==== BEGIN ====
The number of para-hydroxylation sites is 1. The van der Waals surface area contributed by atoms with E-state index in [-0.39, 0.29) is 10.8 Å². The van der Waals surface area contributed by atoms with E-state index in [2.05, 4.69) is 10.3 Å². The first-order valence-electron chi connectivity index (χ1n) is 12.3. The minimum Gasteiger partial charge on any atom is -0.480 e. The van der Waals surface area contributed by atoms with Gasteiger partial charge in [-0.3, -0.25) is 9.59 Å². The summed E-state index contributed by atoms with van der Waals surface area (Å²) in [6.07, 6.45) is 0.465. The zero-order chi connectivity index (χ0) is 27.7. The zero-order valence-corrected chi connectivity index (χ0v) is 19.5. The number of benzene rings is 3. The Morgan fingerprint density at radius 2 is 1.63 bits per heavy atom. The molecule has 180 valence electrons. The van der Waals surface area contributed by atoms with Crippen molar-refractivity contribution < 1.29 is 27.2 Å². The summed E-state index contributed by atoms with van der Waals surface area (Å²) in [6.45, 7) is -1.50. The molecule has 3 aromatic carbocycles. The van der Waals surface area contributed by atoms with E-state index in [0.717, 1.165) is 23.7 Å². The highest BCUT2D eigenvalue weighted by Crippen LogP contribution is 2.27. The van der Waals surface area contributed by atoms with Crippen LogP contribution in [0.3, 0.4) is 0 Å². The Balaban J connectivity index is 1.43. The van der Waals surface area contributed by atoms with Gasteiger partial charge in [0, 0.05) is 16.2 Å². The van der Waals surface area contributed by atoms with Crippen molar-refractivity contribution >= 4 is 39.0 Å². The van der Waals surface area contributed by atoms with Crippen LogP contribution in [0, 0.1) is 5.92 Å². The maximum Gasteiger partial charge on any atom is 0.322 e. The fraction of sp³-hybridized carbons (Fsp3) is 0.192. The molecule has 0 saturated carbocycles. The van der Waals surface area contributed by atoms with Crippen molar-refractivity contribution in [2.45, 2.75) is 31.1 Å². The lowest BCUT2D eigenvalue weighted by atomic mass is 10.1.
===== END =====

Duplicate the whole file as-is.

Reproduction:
The number of para-hydroxylation sites is 1. The van der Waals surface area contributed by atoms with E-state index in [-0.39, 0.29) is 10.8 Å². The van der Waals surface area contributed by atoms with E-state index in [2.05, 4.69) is 10.3 Å². The first-order valence-electron chi connectivity index (χ1n) is 12.3. The minimum Gasteiger partial charge on any atom is -0.480 e. The van der Waals surface area contributed by atoms with Gasteiger partial charge in [-0.3, -0.25) is 9.59 Å². The summed E-state index contributed by atoms with van der Waals surface area (Å²) in [6.07, 6.45) is 0.465. The zero-order chi connectivity index (χ0) is 27.7. The zero-order valence-corrected chi connectivity index (χ0v) is 19.5. The number of benzene rings is 3. The Morgan fingerprint density at radius 2 is 1.63 bits per heavy atom. The molecule has 180 valence electrons. The van der Waals surface area contributed by atoms with Crippen molar-refractivity contribution < 1.29 is 27.2 Å². The summed E-state index contributed by atoms with van der Waals surface area (Å²) in [6.45, 7) is -1.50. The molecule has 3 aromatic carbocycles. The van der Waals surface area contributed by atoms with E-state index in [0.717, 1.165) is 23.7 Å². The highest BCUT2D eigenvalue weighted by Crippen LogP contribution is 2.27. The van der Waals surface area contributed by atoms with Crippen LogP contribution in [0.3, 0.4) is 0 Å². The Balaban J connectivity index is 1.43. The van der Waals surface area contributed by atoms with Gasteiger partial charge in [0, 0.05) is 16.2 Å². The van der Waals surface area contributed by atoms with Crippen molar-refractivity contribution >= 4 is 39.0 Å². The van der Waals surface area contributed by atoms with Crippen LogP contribution in [0, 0.1) is 5.92 Å². The maximum Gasteiger partial charge on any atom is 0.322 e. The fraction of sp³-hybridized carbons (Fsp3) is 0.192. The molecule has 0 saturated carbocycles. The van der Waals surface area contributed by atoms with Crippen molar-refractivity contribution in [2.45, 2.75) is 31.1 Å². The lowest BCUT2D eigenvalue weighted by atomic mass is 10.1.